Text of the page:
The network of 50 community organizations (15 rural and 35 urban) supplies more than 80,000 people per week in three markets for family consumption, which have 300 booths simultaneously. In these times of scarcity, they supply half of the fresh foods for a city of one million inhabitants, because of which lines of up to 8,000 people form in the central market, the most crowded of all, since the government closed some of the markets due to a lack of products.

The rural cooperatives produce fruits and vegetables; the urban community production units elaborate pastas, honey, salsas, sweets and articles for hygiene and for the home. In total, there are 20,000 associates from the popular sectors of Barquisimeto that are directly involved in the network.

The savings in production, markets and collections permitted them to construct the Integral Community Health Center, which cost 3 million dollars, has 20 bed and two operating rooms where they perform 1700 surgeries annually at half the price of the private clinics, managed by almost 200 people horizontally and in assembly. Besides, they have a cooperative fund (a sort of popular bank) for financing harvests, buying vehicles, medical needs and other family needs.

Everything, absolutely everything, they got through their own work and community support. They did not receive one single bolivar (the Venezuelan dollar) from the State throughout more than 40 years. How did they do it? Some documents elaborated by the network explain it in two concepts: ethics and community cooperation.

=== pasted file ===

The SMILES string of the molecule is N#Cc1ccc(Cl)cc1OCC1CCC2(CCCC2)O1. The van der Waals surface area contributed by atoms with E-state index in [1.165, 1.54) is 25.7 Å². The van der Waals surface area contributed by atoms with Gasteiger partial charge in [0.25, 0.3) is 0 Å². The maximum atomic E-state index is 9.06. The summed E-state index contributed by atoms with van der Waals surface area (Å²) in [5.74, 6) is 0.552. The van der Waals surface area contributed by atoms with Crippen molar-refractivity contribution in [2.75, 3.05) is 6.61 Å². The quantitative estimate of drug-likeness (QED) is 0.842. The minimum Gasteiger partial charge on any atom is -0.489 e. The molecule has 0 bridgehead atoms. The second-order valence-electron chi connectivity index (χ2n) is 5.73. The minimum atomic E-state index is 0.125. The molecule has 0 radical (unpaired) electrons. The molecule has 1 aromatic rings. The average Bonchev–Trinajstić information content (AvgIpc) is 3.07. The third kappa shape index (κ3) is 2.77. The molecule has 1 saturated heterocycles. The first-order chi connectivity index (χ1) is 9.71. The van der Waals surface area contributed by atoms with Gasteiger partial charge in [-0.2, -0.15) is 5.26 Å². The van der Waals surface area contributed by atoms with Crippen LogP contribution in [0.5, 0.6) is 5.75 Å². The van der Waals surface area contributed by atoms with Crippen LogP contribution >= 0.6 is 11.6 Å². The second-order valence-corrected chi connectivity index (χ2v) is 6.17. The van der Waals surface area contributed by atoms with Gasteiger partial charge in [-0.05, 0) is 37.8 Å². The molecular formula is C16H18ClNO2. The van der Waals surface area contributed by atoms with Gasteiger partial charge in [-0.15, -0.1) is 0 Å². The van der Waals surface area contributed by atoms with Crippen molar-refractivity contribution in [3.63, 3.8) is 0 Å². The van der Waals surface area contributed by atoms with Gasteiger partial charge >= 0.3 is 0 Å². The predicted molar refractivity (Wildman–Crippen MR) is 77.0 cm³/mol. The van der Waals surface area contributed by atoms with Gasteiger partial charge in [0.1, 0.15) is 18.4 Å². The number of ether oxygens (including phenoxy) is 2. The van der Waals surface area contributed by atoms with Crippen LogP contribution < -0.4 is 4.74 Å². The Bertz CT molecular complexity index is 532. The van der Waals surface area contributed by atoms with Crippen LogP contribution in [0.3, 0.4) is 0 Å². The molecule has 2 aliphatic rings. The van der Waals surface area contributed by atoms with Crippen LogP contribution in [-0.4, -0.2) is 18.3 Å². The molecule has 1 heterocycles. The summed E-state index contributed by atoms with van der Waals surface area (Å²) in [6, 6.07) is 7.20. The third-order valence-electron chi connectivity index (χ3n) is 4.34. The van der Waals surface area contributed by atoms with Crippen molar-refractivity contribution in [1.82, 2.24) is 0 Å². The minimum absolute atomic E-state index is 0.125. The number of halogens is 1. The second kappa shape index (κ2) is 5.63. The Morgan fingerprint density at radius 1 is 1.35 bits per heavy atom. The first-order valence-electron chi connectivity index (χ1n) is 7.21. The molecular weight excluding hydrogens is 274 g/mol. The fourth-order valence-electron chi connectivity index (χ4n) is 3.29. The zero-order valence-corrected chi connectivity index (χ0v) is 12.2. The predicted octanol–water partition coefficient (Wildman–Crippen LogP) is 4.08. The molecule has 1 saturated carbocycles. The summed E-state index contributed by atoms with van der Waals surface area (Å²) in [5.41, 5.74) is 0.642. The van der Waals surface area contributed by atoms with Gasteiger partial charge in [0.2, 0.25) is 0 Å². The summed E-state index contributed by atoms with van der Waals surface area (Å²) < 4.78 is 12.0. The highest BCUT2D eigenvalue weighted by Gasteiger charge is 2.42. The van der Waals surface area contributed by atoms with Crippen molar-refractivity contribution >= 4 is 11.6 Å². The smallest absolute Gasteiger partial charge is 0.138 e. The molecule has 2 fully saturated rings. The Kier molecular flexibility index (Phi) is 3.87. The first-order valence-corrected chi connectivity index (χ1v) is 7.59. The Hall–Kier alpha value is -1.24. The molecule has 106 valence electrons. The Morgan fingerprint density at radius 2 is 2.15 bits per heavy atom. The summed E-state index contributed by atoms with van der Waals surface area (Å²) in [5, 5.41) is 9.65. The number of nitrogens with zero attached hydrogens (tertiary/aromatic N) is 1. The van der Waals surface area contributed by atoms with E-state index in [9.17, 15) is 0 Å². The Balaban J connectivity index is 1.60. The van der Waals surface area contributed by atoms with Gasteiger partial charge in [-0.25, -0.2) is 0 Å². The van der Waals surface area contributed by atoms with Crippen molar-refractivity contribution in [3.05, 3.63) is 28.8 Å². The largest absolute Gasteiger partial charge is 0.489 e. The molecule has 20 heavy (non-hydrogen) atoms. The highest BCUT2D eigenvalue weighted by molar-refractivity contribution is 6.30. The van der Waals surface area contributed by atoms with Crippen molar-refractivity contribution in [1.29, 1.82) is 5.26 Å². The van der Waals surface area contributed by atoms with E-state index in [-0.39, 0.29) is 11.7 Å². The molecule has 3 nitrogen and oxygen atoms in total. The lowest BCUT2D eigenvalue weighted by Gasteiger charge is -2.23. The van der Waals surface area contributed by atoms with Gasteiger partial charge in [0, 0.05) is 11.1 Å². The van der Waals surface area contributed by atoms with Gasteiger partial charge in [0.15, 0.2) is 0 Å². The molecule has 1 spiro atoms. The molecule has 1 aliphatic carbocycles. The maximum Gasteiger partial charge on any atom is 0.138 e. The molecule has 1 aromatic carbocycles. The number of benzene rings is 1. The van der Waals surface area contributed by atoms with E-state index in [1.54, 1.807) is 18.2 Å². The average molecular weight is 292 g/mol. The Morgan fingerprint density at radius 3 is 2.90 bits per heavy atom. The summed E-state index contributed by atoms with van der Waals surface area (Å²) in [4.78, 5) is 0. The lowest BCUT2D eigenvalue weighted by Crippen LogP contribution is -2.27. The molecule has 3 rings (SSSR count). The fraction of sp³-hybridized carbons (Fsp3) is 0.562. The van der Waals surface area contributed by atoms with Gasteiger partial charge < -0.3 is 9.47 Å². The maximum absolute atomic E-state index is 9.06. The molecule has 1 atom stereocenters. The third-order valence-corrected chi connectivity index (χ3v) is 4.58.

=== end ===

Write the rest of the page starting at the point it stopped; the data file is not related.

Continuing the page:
It’s not that there are no problems. There are many, with cases of individual profit, like everywhere. The document Ethics and revolution, distributed last March, says: “In our country a new private property modality is hastily being imposed, with each one attempting to seize the space that one fancies according to his or her convenience.” They are intransigent about that. It’s the same spirit that leads them to set prices without paying attention to market prices, but rather according to agreements between producers, making agreements by consensus, eliminating voting, perceiving all the same production needs and working to dismantle the hierarchies of internal power.

The guide it not the program, nor is it the relationship between tactics/strategy, but rather it’s the ethics. “Is there revolution without ethics,” the quoted document ends. History tells us that the popular sectors can overthrow the dominant classes, as has happened in half the world since 1917. What has not been demonstrated is that we are able to establish ways of life different from capitalism.

The Cecosesola workers can take from “their” markets the same amount of products as the rest of the community. If there is a kilo of wheat per person, it’s for everyone equally, whether they form part of the network or not. That is ethics. The scarcity is for everyone, without privileges.

That is the new Venezuela, where ethics guide. Although they are surrounded with meanness, they follow their path. Wasn’t that the revolutionary spirit?

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Originally Published in Spanish by La Jornada

Friday, June 10, 2016

http://www.jornada.unam.mx/2016/06/10/opinion/016a2pol

Re-Published with English interpretation by the Chiapas Support Committee